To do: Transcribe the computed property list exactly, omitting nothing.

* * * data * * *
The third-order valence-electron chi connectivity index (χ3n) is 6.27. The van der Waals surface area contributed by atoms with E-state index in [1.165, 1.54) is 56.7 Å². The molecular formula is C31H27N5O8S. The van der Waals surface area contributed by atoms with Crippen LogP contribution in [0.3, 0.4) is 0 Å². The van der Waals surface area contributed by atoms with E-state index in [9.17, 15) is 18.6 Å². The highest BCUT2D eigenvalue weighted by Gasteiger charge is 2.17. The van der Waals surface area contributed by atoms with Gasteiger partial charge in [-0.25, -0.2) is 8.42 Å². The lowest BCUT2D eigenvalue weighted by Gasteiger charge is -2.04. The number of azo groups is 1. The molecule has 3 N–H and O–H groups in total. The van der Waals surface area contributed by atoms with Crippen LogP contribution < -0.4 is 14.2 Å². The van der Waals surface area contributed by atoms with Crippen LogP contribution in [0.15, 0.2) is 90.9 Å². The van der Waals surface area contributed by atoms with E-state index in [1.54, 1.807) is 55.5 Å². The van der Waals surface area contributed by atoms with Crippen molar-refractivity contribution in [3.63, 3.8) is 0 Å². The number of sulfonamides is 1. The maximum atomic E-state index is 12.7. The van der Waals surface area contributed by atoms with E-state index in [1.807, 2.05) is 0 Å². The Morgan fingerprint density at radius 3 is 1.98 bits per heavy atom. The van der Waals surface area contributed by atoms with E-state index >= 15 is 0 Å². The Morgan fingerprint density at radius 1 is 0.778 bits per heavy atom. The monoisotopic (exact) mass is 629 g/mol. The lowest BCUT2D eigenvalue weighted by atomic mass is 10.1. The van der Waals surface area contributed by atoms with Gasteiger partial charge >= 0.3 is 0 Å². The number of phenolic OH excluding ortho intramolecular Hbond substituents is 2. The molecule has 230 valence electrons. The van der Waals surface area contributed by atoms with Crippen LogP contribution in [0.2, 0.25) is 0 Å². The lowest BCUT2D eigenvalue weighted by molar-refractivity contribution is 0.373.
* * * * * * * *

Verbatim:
The third-order valence-electron chi connectivity index (χ3n) is 6.27. The van der Waals surface area contributed by atoms with E-state index in [1.165, 1.54) is 56.7 Å². The molecular formula is C31H27N5O8S. The van der Waals surface area contributed by atoms with Crippen LogP contribution in [0.3, 0.4) is 0 Å². The van der Waals surface area contributed by atoms with E-state index in [9.17, 15) is 18.6 Å². The highest BCUT2D eigenvalue weighted by Gasteiger charge is 2.17. The van der Waals surface area contributed by atoms with Gasteiger partial charge in [-0.25, -0.2) is 8.42 Å². The lowest BCUT2D eigenvalue weighted by Gasteiger charge is -2.04. The number of azo groups is 1. The molecule has 3 N–H and O–H groups in total. The van der Waals surface area contributed by atoms with Crippen LogP contribution < -0.4 is 14.2 Å². The van der Waals surface area contributed by atoms with Crippen LogP contribution in [0.15, 0.2) is 90.9 Å². The van der Waals surface area contributed by atoms with E-state index in [1.54, 1.807) is 55.5 Å². The van der Waals surface area contributed by atoms with Crippen molar-refractivity contribution in [3.63, 3.8) is 0 Å². The number of sulfonamides is 1. The maximum atomic E-state index is 12.7. The van der Waals surface area contributed by atoms with E-state index in [1.807, 2.05) is 0 Å². The Morgan fingerprint density at radius 3 is 1.98 bits per heavy atom. The van der Waals surface area contributed by atoms with E-state index >= 15 is 0 Å². The Morgan fingerprint density at radius 1 is 0.778 bits per heavy atom. The monoisotopic (exact) mass is 629 g/mol. The lowest BCUT2D eigenvalue weighted by atomic mass is 10.1. The van der Waals surface area contributed by atoms with Gasteiger partial charge >= 0.3 is 0 Å². The number of phenolic OH excluding ortho intramolecular Hbond substituents is 2. The molecule has 230 valence electrons. The van der Waals surface area contributed by atoms with Crippen LogP contribution in [0.2, 0.25) is 0 Å². The lowest BCUT2D eigenvalue weighted by molar-refractivity contribution is 0.373.